Sunday Science Lesson: mistaking necessity for virtue in study design

by Carl V Phillips

Yes, I have written versions of this before, but I never tire of the topic, mostly because of how much damage the errors do to science and health policy.  I get reminded of it every time I travel through a European or European-influenced airport.

Most scientific knowledge (which is just a fancy way of saying “knowledge” — I am just coopting the phrase from those who try to imply that the adjective is meaningful) comes from easy observations — e.g., “there are a lot more women than men in this population” requires only looking around.  Sometimes a bit of knowledge of interest gets a bit more complicated and we need to actively use measurement instruments — e.g., “this is heavy” is easy, but “this has a mass of 44.21 kg” requires careful methods and a good scale.  Finally, something that we want to know might be completely beyond our ability to assess without complicated methods — e.g., “does a lifetime of exposure to E double the risk of disease D” requires a complicated statistical analysis of thousands of people.  The point here is that just because those methods are necessary for the latter does not mean they are necessary — or even useful! — for easier observations.

To elaborate on the concept, I will start with my favorite analogy to it:  Airports/stations need to communicate to thousands of people when their plane/train/bus leaves and where to board it, and until we all have reliable connectivity in our pockets (good realtime phone apps personalize our information and can make this all moot), this will continue to be provided using overhead displays.  These were originally written and updated by hand, and then replaced by some amazing and clever mechanical devices, and are now video monitors.  But fundamentally nothing has changed, and that is the problem, because airports are not train stations, or more particularly, flights are not train trips.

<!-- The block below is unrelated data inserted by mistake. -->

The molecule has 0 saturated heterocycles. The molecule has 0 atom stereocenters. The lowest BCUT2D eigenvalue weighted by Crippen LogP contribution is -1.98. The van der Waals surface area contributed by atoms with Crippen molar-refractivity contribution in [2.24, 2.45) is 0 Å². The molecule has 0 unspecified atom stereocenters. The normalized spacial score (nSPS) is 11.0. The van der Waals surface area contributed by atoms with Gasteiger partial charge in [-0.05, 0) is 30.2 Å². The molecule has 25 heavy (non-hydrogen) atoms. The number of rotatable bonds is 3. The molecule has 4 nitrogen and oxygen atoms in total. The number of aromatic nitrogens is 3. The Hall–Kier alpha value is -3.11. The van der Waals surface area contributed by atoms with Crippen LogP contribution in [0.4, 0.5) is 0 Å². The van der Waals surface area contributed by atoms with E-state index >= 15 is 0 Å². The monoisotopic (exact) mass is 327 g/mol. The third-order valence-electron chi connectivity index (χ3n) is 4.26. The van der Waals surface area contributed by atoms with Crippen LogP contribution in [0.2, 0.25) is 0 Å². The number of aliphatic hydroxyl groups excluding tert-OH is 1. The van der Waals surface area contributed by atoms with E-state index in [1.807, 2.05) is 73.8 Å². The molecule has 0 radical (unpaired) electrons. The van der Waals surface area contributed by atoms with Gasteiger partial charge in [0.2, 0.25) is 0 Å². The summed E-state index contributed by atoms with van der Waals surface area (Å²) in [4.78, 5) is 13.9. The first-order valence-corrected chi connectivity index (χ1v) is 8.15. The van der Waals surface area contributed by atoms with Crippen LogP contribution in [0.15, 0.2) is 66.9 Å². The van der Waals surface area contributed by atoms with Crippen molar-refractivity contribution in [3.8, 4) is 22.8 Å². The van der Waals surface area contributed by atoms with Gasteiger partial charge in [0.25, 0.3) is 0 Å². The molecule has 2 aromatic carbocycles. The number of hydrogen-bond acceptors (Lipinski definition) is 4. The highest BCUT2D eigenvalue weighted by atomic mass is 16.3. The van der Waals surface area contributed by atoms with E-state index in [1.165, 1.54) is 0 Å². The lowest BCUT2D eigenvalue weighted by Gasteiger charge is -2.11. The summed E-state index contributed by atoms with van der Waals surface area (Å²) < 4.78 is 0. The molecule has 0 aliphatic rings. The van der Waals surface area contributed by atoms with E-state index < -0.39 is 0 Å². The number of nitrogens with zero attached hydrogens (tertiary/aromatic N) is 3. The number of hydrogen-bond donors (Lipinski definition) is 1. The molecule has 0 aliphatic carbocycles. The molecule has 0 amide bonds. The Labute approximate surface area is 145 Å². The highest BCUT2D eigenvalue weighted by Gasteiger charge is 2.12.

Consider what you naturally know and can easily remember when you arrive at an airport or train station.  Most obvious to you, you know your identity, which is sufficient to find your vessel (using the phone app, though it has always been sufficient to visit the check-in desk), but we still need displays which are quick to access, instantly updated, and always available.  To make the displays usable you need to know something other than your identity.  You surely know where you are going and approximately when you are leaving, and this is all you need to identify your flight.  There are seldom multiple departures from one airport to a particular other airport at close to the same time (particularly since you also easily remember which airline you are flying).  This does not work so well for trains, however, because it can be that almost half the trains leaving a station make a particular stop because every train going a particular direction passes that station and stops.

This also means there is a difference in what can be communicated via the monitors, because planes land in just one place, whereas the same train stops several or dozens of places and not all can be listed.  Thus, train stations are forced to have their passengers to drill down further and make an effort to remember something that is not quite so intuitive: the exact minute of the scheduled departure time, which is how they identify the vessels (usually along with one target destination, either the end of the line or the most major station on the way, which is intuitive to remember).